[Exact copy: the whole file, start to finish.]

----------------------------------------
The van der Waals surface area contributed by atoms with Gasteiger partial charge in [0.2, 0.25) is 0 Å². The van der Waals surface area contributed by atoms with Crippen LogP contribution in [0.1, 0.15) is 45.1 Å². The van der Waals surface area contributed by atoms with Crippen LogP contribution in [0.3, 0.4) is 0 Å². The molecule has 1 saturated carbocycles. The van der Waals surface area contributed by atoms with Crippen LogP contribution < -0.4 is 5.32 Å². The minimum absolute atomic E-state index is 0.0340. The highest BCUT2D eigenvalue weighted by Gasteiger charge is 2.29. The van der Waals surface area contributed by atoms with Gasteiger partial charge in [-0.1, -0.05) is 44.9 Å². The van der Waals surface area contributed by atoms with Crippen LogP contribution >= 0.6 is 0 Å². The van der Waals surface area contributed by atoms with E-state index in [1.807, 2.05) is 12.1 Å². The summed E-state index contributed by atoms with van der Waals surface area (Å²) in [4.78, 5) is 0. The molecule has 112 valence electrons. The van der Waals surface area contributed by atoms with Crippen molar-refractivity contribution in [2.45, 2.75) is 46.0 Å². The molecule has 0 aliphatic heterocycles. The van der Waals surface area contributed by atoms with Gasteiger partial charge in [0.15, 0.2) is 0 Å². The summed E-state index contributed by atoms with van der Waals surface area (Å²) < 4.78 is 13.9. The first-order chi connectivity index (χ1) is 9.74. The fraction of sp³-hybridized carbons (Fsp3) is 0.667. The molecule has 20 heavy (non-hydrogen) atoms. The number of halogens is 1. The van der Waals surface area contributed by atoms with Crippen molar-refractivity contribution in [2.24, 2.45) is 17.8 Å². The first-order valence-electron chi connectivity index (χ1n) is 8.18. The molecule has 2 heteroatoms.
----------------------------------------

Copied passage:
The van der Waals surface area contributed by atoms with Gasteiger partial charge in [0.2, 0.25) is 0 Å². The van der Waals surface area contributed by atoms with Crippen LogP contribution in [0.1, 0.15) is 45.1 Å². The van der Waals surface area contributed by atoms with Crippen LogP contribution in [0.3, 0.4) is 0 Å². The molecule has 1 saturated carbocycles. The van der Waals surface area contributed by atoms with Crippen LogP contribution < -0.4 is 5.32 Å². The minimum absolute atomic E-state index is 0.0340. The highest BCUT2D eigenvalue weighted by Gasteiger charge is 2.29. The van der Waals surface area contributed by atoms with Gasteiger partial charge in [-0.1, -0.05) is 44.9 Å². The van der Waals surface area contributed by atoms with Crippen LogP contribution >= 0.6 is 0 Å². The van der Waals surface area contributed by atoms with E-state index in [1.807, 2.05) is 12.1 Å². The summed E-state index contributed by atoms with van der Waals surface area (Å²) in [4.78, 5) is 0. The molecule has 112 valence electrons. The van der Waals surface area contributed by atoms with Crippen molar-refractivity contribution in [2.45, 2.75) is 46.0 Å². The molecule has 0 aliphatic heterocycles. The van der Waals surface area contributed by atoms with Gasteiger partial charge in [0.15, 0.2) is 0 Å². The summed E-state index contributed by atoms with van der Waals surface area (Å²) < 4.78 is 13.9. The first-order chi connectivity index (χ1) is 9.74. The fraction of sp³-hybridized carbons (Fsp3) is 0.667. The molecule has 20 heavy (non-hydrogen) atoms. The number of halogens is 1. The van der Waals surface area contributed by atoms with Crippen molar-refractivity contribution in [2.24, 2.45) is 17.8 Å². The first-order valence-electron chi connectivity index (χ1n) is 8.18. The molecule has 2 heteroatoms.